Recently (yesterday), SIUE participated in the national event known as “Walk A Mile in Her Shoes.” As is typical of such programs across the nation, and as described in a press release from SIUE earlier today, “Men crammed their feet into red high heels and walked on the campus of Southern Illinois University Edwardsville on Tuesday, Feb.13 to support women and to bring attention to gender-based violence.” While a post-event session offered by SIUE’s Prevention and Education Advocacy Center (PEACe) offered much more depth and a chance to really learn about being active bystanders and preventing violence, the event is often reduced in the public perception to being about the red shoes walk, itself. Our own Prof. Saba Fatima (SIUE Philosophy Department) reflects on this public perception of these kinds of events–not necessarily the SIUE event itself–in a blog entry authored before the event took place. Note that this public perception is reflected in the way that the University’s press release covered the event even though the event itself contained a much richer opportunity to explore issues of gender, sexual harassment, and other aspects of sexism.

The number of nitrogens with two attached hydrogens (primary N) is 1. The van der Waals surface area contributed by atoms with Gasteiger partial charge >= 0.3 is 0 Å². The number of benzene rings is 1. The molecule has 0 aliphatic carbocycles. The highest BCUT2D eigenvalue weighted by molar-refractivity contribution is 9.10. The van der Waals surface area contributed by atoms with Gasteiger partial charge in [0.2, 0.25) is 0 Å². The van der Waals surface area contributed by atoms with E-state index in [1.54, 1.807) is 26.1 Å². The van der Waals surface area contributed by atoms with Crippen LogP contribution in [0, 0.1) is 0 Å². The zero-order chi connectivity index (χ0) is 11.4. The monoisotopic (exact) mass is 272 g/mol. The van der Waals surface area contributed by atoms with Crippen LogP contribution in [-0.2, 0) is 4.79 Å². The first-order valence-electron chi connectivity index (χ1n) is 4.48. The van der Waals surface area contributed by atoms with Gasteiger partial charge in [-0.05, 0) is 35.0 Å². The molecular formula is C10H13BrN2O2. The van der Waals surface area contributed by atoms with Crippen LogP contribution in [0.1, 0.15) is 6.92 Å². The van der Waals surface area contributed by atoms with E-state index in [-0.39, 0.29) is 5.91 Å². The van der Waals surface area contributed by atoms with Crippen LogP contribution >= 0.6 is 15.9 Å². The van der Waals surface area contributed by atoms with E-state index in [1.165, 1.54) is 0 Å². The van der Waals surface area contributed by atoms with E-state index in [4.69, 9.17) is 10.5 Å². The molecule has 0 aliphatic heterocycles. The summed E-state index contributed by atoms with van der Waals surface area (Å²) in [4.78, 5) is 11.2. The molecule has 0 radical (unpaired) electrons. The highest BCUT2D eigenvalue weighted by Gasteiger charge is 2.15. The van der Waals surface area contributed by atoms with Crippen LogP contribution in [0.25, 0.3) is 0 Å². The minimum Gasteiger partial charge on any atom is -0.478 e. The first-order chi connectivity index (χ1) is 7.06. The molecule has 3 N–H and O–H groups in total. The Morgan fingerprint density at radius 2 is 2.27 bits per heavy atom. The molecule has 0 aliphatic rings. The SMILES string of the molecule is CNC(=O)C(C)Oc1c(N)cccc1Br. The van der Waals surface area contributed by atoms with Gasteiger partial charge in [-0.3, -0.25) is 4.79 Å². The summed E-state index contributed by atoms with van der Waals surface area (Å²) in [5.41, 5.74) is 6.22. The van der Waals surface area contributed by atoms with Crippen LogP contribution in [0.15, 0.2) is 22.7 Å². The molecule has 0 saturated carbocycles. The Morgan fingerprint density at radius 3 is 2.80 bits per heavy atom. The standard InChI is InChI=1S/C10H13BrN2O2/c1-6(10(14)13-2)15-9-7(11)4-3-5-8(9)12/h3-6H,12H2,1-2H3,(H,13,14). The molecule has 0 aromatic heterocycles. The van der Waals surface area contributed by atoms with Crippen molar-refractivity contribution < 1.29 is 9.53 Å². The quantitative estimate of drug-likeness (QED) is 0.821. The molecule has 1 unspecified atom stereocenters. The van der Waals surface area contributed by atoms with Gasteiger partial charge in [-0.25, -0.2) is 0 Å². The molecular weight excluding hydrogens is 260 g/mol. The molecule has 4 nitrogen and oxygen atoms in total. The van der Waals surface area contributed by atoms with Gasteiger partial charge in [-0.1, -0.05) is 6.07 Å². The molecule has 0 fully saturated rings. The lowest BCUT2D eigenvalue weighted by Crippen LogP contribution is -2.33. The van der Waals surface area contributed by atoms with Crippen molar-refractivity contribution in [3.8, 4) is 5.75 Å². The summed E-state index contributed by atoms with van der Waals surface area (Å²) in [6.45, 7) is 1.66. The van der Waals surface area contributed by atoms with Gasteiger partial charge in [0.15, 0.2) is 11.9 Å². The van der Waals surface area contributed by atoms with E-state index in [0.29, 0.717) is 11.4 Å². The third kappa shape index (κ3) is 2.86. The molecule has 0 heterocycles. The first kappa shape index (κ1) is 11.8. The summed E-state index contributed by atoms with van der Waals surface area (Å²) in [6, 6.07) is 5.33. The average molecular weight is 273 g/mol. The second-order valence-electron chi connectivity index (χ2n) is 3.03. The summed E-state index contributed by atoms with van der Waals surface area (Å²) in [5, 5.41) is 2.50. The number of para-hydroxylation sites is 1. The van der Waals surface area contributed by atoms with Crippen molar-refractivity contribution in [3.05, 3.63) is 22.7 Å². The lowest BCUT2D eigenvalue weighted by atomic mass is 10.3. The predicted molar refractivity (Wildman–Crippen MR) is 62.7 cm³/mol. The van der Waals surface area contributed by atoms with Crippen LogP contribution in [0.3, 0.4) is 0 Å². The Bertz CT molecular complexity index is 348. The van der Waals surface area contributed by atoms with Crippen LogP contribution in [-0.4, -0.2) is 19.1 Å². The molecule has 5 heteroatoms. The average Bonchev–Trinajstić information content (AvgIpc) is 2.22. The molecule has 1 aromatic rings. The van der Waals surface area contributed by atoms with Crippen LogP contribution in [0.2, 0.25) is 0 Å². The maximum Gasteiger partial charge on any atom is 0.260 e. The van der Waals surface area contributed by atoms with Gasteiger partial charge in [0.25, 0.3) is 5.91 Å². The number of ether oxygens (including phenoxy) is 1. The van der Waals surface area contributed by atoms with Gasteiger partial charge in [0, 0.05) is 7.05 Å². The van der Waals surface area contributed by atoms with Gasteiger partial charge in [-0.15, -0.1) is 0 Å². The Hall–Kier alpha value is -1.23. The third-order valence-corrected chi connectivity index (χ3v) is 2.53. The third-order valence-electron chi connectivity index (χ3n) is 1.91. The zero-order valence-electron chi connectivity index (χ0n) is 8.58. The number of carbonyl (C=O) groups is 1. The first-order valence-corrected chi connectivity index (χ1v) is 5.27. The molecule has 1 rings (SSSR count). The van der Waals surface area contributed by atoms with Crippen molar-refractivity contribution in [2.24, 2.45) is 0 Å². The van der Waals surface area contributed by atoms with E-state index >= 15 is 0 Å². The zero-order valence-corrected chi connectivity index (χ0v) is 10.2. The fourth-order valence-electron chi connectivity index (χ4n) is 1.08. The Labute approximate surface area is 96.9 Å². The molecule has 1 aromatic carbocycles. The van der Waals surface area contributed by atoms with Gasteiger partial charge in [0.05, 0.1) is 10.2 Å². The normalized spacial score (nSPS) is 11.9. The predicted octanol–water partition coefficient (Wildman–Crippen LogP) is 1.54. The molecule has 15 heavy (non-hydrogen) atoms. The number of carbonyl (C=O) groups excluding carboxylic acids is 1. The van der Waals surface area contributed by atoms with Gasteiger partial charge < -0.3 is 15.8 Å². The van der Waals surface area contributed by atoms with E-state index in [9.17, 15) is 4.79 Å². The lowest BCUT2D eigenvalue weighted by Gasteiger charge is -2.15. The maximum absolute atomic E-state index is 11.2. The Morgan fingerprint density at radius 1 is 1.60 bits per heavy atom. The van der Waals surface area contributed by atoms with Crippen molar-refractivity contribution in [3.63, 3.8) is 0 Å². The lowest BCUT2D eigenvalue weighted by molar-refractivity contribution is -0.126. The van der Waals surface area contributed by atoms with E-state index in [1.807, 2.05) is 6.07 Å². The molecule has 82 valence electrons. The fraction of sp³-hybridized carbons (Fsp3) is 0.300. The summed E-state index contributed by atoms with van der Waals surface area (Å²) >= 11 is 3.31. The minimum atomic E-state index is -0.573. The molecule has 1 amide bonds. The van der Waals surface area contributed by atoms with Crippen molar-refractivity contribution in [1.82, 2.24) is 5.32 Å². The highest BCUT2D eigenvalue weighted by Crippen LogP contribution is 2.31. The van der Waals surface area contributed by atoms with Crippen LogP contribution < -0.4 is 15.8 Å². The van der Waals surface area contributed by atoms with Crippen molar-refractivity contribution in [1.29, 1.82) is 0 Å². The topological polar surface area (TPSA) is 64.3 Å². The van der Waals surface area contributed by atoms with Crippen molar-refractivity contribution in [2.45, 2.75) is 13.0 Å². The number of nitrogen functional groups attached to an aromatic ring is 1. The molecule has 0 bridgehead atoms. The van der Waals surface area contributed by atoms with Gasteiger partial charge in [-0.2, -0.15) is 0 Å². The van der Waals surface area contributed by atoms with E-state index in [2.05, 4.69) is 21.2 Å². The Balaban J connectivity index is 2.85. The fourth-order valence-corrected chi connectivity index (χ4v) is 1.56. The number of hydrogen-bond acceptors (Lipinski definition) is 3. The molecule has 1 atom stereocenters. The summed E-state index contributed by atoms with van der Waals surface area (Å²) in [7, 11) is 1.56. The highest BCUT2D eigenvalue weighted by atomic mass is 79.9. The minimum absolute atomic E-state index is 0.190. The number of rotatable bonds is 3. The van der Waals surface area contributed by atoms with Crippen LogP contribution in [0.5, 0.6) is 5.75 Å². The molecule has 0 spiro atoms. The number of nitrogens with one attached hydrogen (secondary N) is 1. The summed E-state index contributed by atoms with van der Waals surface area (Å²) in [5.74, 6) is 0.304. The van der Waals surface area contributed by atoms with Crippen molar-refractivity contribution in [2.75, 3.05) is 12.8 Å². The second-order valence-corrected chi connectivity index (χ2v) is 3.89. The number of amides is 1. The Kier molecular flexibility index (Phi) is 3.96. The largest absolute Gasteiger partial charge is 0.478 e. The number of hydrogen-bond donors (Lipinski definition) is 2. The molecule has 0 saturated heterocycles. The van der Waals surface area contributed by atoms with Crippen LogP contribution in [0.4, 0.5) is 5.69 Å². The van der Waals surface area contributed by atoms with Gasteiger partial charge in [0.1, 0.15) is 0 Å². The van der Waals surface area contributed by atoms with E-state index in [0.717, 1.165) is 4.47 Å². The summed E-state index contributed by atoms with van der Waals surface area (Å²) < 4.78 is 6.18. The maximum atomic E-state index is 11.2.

Across US campuses, men get involved in “Walk a Mile in Her Shoes” event an effort to raise awareness for violence against women. So on Feb. 13th SIUE men walked in high heels to literally experience what it feels like to walk in a woman’s shoes. The idea is an event that is a “playful opportunity for men to raise awareness in their community about the serious causes, effects and remediations to men’s sexualized violence against women.”
The whole point of ‘Walk a Mile Her Shoes’ is to get a glimpse of what women experience. The walk is generally followed by providing productive information that focuses on raising awareness about sexual violence. I think everyone that organizes & participates in it has their heart in the right place, but perhaps we need to rethink specifically the ‘high heels’ activity that accompanies this intent. I cannot help but think that there is something off about men walking in high heels to experience women’s experiences. Here are a few thoughts on it: